I spent a day without a smartphone.
As most of us have, I’ve grown addicted to the conveniences and dopamine hits of smartphones. So I decided to see how, and if, I would function without one.
The night before I was due to go into the office, I took the SIM out of my Pixel 2 and inserted it into my old Nokia E63. In the morning, I got up, grabbed both phones, and headed for the train station. I had the Nokia in my pocket and my Pixel tucked away safely in my bag.
I decided to take the Pixel too in case there was something urgent that I had forgotten about that I might need my phone for. I had no intention of using it. Also, I don’t have wifi at work, and I’m not sure if you’ve realised, but smartphones are almost useless without internet. Almost all apps require it, and those that don’t are not apps that you would generally spend a lot of time on. So without the SIM, I wasn’t likely to use the Pixel at all.
I arrived at the station and had to check my train pass balance at the machine, and top it up at the counter. The train pass on my phone could have been checked and topped up en-route, so that was the first inconvenience, albeit a small one.
I had been sitting on the train for about 30 seconds before I started to get restless. Sure you can look around, look out the window, take the day in, but that gets old fast, and I had a 50 minute trip ahead of me. My addiction pretty quickly made itself known.
I realised I was going to have to buy lunch, and I wasn’t sure how much money I had on my bank card. On the phone I could have checked that in seconds, maybe transfer some money if I needed. But I didn’t have that option. I made a mental note to stop by the ATM on the way to the office.
I toyed with the Nokia for a bit. Went through some of the menus, the calendar, the notes, the messages. There wasn’t really much there. And it didn’t quite match the thrill of scrolling through a Facebook feed.
I’m not sure how long it had been when I caved. Maybe halfway to work? I decided I would switch my SIM back into my smartphone and give up on the experiment. Or at least, check my bank. Maybe watch some sport. I pulled my Pixel out of my bag and went to open the SIM slot.
I then realised that I needed something like a needle to open the SIM compartment on the Pixel. I scratched around furiously for something to open it. Anything, a pen, a keyring, a safety pin. It was to no avail. I had nothing that could open the slot. I thought about what I might have at work, what I could get from 7–11, what I could beg from a stranger. The reality dawned on me. I couldn’t use my smartphone for the rest of the day, even if I wanted to.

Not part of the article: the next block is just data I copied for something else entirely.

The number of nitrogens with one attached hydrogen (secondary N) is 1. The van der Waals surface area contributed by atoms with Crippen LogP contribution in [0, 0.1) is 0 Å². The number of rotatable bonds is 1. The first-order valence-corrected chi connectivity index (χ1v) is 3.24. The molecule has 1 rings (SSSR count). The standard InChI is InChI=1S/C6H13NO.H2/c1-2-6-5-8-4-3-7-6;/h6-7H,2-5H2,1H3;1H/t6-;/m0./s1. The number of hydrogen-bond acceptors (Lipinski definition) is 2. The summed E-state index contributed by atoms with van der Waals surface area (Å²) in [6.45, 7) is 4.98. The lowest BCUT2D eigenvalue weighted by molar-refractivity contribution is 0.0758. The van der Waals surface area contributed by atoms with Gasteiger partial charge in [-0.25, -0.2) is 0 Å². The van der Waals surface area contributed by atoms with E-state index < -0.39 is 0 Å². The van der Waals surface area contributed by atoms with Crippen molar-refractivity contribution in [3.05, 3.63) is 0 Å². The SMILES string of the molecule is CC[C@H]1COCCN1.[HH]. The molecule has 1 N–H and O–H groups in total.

This realisation actually set me free. I could no longer obsess over what I was missing, there was simply no way I could do anything that I needed the smartphone for and this was the way it was. There was nothing I could do about it, so at that point I just had to let go.
The day at work went pretty well, I quite liked the lack of distraction, and I had zero battery anxiety. I had to use Facebook messenger on my computer a couple of times. And email. Luckily I had already signed in, because I wouldn’t have been able to do 2 factor authentication through my Google Authenticator or Microsoft apps.
After work, I had arranged to go out for drinks with a couple of colleagues. This is where the inconvenience of a not having a smartphone really presented itself.
We got to a bar and were asked to check in. I asked for the pen and paper version. My colleagues thought I was making a political statement. I decided to show them the Nokia. When they had picked themselves up from laughing on the floor, they asked me what the deal was.
I said it was just an experiement. I mentioned the addiction of smartphones, and then, not one person thought I was crazy any more.
A few more inconveniences arose from not having a smartphone at this point. The biggest issue was that I couldn’t order drinks. Luckily I have generous colleagues. Just kidding, I had some cash on me. But the bar staff did insist that all orders were made at the table with the QR code. Had I been alone or with someone else who didn’t have a smartphone, this would have simply not been feasible. So I had to rely on others to order for me.
Another time I needed my phone was when we were talking about pets and I wanted to show a photo of my dog, and realised, that I couldn’t do this. A minor inconvenience, but just another moment I realised the reliance we have.